Under the Americans with Disabilities Act (“ADA”), an employee with a disability can request a reasonable accommodation and the employer must provide an accommodation, unless it would cause an undue hardship. Once the employee requests the accommodation, the employer and employee must engage in an “interactive process.” What is the interactive process?
It doesn’t need to be a formal meeting or process; rather, it’s an informal attempt to clarify what the employee needs and what accommodation is most appropriate. This is probably best accomplished through face-to-face interaction, but it can also be done through phone conversations or written communication.
The important thing is that both the employer and employee work together to determine what changes can be made to adapt to the employee’s limitations or specific needs. This process requires open communication between the parties and a good-faith effort to identify a reasonable solution that is effective.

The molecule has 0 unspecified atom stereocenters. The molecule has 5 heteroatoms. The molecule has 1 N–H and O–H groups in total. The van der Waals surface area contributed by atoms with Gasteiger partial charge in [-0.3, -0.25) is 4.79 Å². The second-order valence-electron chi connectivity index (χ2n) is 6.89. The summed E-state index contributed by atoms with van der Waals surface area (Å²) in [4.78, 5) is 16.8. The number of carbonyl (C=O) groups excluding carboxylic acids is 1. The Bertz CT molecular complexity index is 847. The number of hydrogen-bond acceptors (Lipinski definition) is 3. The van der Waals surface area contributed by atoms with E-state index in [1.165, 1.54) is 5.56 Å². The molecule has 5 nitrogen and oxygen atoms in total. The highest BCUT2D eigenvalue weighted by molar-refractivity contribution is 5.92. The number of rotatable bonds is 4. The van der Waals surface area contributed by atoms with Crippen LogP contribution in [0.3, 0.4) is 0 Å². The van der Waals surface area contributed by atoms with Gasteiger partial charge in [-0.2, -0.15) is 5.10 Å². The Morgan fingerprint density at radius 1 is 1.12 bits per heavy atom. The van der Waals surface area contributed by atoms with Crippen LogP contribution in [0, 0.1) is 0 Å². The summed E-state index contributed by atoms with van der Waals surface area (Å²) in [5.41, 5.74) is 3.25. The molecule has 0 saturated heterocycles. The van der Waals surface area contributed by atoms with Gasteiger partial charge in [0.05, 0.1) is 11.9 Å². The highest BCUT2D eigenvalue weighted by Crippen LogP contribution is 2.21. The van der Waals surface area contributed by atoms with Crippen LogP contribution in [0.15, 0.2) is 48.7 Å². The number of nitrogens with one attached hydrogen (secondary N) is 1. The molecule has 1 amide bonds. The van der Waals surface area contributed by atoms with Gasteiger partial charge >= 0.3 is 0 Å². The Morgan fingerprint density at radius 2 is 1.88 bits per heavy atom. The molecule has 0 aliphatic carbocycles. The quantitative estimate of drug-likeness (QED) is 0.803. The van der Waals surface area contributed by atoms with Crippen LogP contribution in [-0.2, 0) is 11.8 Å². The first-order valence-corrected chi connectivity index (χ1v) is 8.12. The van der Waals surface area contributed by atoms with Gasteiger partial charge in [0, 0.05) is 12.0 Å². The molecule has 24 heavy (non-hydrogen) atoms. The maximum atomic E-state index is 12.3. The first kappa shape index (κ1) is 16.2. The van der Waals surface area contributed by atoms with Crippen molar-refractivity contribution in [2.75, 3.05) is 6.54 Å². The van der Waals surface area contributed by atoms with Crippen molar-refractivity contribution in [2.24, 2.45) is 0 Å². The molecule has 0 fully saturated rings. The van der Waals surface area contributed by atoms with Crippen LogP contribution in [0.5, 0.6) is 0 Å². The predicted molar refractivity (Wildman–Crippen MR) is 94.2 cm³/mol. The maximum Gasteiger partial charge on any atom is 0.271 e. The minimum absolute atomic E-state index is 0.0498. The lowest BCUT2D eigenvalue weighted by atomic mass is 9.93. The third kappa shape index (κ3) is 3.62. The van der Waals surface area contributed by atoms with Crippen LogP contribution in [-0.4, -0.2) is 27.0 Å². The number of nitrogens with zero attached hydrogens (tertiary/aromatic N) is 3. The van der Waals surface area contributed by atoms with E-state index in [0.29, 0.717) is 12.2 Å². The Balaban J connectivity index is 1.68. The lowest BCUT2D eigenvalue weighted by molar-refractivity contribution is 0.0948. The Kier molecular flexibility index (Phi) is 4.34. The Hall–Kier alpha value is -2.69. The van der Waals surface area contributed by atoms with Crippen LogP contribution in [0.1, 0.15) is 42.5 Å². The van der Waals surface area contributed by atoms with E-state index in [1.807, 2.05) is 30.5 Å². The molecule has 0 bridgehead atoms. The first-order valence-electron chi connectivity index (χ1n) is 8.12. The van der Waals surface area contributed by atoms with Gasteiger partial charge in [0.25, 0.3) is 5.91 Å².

The Ninth Circuit has determined that the interactive process requires the following:
- Direct communication between the employer and employee to explore in good faith the possible accommodations;
- Consideration of the employee’s request; and
- Offering an accommodation that is reasonable and effective.
If an employer fails to engage in the interactive process when a reasonable accommodation would have been possible, then the employer may be liable for violating the ADA. In the end, the ideal outcome for both parties is to engage in a process that leads to an accommodation that improves the employee’s work situation, allowing the employee to perform in a way that also benefits the employer.